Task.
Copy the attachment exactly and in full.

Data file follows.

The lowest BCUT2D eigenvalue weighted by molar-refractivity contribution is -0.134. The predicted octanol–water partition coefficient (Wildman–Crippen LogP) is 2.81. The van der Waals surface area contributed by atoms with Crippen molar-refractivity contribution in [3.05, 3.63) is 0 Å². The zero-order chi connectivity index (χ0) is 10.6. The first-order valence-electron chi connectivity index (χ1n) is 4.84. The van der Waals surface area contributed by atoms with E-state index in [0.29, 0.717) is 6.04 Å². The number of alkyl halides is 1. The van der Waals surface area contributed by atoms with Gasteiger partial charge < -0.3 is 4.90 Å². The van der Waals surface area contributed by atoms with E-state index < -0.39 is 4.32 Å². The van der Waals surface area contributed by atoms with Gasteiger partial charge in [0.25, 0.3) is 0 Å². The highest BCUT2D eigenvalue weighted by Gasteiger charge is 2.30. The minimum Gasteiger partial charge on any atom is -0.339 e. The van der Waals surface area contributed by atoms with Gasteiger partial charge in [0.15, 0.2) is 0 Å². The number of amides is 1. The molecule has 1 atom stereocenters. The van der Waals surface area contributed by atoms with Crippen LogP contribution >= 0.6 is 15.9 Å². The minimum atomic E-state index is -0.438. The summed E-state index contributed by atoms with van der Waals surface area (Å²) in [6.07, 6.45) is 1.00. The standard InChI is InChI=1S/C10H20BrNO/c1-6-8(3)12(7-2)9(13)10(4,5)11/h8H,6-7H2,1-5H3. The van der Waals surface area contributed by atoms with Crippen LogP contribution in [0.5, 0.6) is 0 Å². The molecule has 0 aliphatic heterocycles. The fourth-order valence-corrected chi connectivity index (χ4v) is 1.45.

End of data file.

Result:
The lowest BCUT2D eigenvalue weighted by molar-refractivity contribution is -0.134. The predicted octanol–water partition coefficient (Wildman–Crippen LogP) is 2.81. The van der Waals surface area contributed by atoms with Crippen molar-refractivity contribution in [3.05, 3.63) is 0 Å². The zero-order chi connectivity index (χ0) is 10.6. The first-order valence-electron chi connectivity index (χ1n) is 4.84. The van der Waals surface area contributed by atoms with E-state index in [0.29, 0.717) is 6.04 Å². The number of alkyl halides is 1. The van der Waals surface area contributed by atoms with Gasteiger partial charge < -0.3 is 4.90 Å². The van der Waals surface area contributed by atoms with E-state index < -0.39 is 4.32 Å². The van der Waals surface area contributed by atoms with Gasteiger partial charge in [0.25, 0.3) is 0 Å². The highest BCUT2D eigenvalue weighted by Gasteiger charge is 2.30. The minimum Gasteiger partial charge on any atom is -0.339 e. The van der Waals surface area contributed by atoms with Gasteiger partial charge in [0.15, 0.2) is 0 Å². The number of amides is 1. The molecule has 1 atom stereocenters. The van der Waals surface area contributed by atoms with Crippen LogP contribution >= 0.6 is 15.9 Å². The minimum atomic E-state index is -0.438. The summed E-state index contributed by atoms with van der Waals surface area (Å²) in [6.07, 6.45) is 1.00. The standard InChI is InChI=1S/C10H20BrNO/c1-6-8(3)12(7-2)9(13)10(4,5)11/h8H,6-7H2,1-5H3. The van der Waals surface area contributed by atoms with Crippen LogP contribution in [0.5, 0.6) is 0 Å². The molecule has 0 aliphatic heterocycles. The fourth-order valence-corrected chi connectivity index (χ4v) is 1.45.